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The demand for the skills we provide

The Community Services and Health industry is one of the largest industries in Australia, and is experiencing significant growth.

Government departments, services and non-government agencies know they must adopt a holistic approach and work in partnership with other agencies if they are to achieve better outcomes for the people in the community with greatest need.

People who work in this industry require training that is of excellent quality and is directly linked with workplace realities and needs. They need a complex range of on-the-job skills – many of which were not previously covered in training.

Qualified workers need opportunities to update and deepen their knowledge and apply and refine it in their work practice. People without formal qualifications need appropriate training to undertake their workplace roles.

What we offer

The breadth and depth of our community, educational, cultural and vocational experience means that we are able to offer:

  • Highly specialised education and training (e.g. cultural awareness, family domestic violence, mental health training for community work)
  • Education and training that recognises and values the existing knowledge and skills of people
  • Training that meets diverse learning needs and styles
  • On and off the job training for maximum flexibility in accommodating people’s needs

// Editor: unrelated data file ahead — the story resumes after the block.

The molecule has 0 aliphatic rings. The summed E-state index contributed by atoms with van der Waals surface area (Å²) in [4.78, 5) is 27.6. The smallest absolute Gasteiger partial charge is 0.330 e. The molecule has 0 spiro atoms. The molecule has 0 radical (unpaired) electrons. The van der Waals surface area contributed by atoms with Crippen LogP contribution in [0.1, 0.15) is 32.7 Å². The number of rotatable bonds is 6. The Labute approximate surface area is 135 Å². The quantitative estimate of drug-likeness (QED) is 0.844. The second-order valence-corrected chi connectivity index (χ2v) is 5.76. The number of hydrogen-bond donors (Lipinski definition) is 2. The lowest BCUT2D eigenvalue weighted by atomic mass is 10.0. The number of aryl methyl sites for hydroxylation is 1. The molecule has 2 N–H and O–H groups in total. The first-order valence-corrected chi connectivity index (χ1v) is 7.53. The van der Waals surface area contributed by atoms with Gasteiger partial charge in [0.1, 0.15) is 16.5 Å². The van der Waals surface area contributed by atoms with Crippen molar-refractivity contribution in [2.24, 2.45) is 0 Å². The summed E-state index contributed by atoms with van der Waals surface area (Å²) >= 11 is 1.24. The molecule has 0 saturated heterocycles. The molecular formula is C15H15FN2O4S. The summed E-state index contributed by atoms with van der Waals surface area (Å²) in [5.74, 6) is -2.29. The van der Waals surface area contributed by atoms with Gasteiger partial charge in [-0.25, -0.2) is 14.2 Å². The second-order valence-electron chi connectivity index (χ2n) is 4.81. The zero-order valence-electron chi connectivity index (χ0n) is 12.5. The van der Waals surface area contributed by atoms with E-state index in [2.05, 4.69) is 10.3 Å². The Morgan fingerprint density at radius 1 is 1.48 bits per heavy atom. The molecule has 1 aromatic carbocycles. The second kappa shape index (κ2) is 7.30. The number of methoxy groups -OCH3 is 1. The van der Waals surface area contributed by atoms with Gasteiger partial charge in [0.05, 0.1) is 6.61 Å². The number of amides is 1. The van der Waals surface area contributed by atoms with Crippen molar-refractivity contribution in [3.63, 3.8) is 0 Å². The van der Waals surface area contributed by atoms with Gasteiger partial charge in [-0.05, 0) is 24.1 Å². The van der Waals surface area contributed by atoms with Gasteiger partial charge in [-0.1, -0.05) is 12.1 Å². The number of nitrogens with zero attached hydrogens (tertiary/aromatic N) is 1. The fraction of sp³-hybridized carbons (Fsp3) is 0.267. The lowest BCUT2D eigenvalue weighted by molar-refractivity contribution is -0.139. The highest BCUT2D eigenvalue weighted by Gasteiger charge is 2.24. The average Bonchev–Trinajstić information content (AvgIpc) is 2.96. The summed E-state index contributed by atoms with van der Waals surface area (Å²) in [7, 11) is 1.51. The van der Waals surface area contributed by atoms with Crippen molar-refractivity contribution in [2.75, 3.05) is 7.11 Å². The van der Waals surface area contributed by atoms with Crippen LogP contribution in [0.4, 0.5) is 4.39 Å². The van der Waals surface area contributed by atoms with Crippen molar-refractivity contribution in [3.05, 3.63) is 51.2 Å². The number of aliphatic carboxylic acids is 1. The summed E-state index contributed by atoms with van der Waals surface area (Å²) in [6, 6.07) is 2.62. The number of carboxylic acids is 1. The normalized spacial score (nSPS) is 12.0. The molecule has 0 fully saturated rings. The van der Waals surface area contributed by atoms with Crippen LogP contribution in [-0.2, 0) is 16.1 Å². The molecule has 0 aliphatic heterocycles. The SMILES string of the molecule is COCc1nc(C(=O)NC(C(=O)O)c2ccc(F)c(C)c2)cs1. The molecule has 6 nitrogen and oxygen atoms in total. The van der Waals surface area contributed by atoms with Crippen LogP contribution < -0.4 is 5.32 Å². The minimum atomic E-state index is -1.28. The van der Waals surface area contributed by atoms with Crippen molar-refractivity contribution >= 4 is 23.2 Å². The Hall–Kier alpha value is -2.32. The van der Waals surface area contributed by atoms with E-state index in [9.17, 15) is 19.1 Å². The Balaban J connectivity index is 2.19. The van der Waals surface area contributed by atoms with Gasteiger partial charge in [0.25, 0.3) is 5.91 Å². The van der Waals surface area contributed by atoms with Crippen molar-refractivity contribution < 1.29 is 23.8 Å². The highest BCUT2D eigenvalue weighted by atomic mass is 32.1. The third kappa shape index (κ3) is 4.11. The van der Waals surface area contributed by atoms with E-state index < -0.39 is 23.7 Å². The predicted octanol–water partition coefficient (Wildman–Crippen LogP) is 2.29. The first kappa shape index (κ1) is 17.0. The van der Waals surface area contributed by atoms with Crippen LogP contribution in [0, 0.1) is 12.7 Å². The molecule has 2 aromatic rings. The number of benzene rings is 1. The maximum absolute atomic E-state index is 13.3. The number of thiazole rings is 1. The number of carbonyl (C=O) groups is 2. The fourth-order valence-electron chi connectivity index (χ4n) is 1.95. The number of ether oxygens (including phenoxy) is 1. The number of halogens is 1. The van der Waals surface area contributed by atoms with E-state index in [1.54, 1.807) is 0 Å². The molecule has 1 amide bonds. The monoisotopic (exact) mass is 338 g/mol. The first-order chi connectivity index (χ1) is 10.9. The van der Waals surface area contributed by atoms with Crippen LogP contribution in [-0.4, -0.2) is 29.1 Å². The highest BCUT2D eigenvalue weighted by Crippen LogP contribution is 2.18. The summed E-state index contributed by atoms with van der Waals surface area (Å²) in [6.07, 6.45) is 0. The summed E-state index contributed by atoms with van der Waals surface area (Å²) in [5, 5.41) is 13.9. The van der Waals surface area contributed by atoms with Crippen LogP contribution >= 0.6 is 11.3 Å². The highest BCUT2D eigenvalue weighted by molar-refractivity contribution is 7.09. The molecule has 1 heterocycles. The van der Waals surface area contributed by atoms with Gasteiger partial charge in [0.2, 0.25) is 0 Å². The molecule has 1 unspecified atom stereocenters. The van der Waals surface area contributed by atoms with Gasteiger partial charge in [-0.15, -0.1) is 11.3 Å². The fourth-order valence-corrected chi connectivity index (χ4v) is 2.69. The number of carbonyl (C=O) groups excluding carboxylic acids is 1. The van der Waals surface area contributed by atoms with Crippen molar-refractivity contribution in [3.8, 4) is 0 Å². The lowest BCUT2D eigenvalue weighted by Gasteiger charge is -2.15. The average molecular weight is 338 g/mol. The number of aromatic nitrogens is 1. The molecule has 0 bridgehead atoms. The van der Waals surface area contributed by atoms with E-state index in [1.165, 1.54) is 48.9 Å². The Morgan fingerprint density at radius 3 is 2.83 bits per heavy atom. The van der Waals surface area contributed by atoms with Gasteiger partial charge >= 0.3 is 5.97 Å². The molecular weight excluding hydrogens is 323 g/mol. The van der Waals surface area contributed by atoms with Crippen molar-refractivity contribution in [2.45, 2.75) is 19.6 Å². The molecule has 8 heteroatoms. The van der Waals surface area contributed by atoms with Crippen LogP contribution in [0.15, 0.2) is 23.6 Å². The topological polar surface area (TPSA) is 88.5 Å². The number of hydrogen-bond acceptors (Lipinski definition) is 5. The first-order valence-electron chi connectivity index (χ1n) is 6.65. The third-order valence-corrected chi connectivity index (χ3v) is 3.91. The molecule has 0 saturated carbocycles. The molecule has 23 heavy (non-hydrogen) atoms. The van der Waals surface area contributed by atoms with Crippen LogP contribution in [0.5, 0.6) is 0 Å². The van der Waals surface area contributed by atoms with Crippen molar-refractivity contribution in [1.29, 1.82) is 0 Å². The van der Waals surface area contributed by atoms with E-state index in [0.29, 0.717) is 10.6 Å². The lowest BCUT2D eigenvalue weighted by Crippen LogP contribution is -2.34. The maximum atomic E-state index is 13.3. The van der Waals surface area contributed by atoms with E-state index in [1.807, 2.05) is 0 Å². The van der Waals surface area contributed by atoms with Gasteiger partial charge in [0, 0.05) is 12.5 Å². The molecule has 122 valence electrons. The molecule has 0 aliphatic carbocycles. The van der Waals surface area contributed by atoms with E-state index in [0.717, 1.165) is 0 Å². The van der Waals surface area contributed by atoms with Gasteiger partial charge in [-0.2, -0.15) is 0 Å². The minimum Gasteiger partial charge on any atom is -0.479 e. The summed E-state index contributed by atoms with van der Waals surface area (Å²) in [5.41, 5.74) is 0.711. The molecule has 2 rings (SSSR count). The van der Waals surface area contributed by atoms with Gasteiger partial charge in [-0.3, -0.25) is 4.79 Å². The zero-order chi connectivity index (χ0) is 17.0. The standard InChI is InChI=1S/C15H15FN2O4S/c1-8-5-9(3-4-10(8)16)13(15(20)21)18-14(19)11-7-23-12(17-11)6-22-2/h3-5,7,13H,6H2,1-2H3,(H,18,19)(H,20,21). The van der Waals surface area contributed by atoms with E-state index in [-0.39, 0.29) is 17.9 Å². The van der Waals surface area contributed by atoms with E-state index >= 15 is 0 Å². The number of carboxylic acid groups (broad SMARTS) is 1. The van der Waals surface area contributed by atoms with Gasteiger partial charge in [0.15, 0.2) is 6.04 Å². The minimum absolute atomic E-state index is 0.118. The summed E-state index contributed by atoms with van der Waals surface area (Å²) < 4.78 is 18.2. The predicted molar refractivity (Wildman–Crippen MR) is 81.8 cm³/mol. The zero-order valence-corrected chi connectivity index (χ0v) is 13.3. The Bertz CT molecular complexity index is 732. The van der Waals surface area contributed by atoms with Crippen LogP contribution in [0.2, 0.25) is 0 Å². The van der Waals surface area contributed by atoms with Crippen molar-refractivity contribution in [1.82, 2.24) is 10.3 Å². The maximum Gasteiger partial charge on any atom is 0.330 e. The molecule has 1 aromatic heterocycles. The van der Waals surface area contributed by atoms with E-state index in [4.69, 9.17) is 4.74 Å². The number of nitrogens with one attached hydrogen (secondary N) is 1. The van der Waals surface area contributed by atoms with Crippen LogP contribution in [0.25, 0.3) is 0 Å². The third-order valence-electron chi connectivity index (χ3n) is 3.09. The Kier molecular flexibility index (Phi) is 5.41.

Most of the Institute’s courses utilise e-learning but we also strongly believe in the value of interpersonal interaction. Many of our courses therefore use blended learning, combining internet-based and face to face learning methods. Some of our courses and programs are entirely face to face, while several are self-paced courses delivered online.

Our teaching and learning philosophy

Put simply, there is a match between who we are, what we value and the ways in which we go about our work.

The following principles underpin the Institute’s approach to teaching and learning:

Organisational cultures of learning

Coherent workforce development will be linked to core organisational goals and real work contexts, creating a culture of learning.

Recognising and valuing diversity

Respectful relationships that value diversity are the foundation for both effective practice and productive workplace learning. Successful teams accommodate difference.

Learning practices

Customising training for specific work roles and contexts means recognising that learning occurs in many ways, both on the job and in formal training sessions.

Building on strengths

New skills and knowledge develop from positive interactions that draw on existing strengths and abilities.

Generating knowledge and skills within the workplace

In a learning culture staff help to shape policy and practices. External ‘expert’ input may be useful at times, but must be linked to specific workplace learning needs.

Linking workplace learning to formal training

In working towards nationally recognised competencies and qualifications, learners will be engaged in identifying relevant training content and meaningful assessment.

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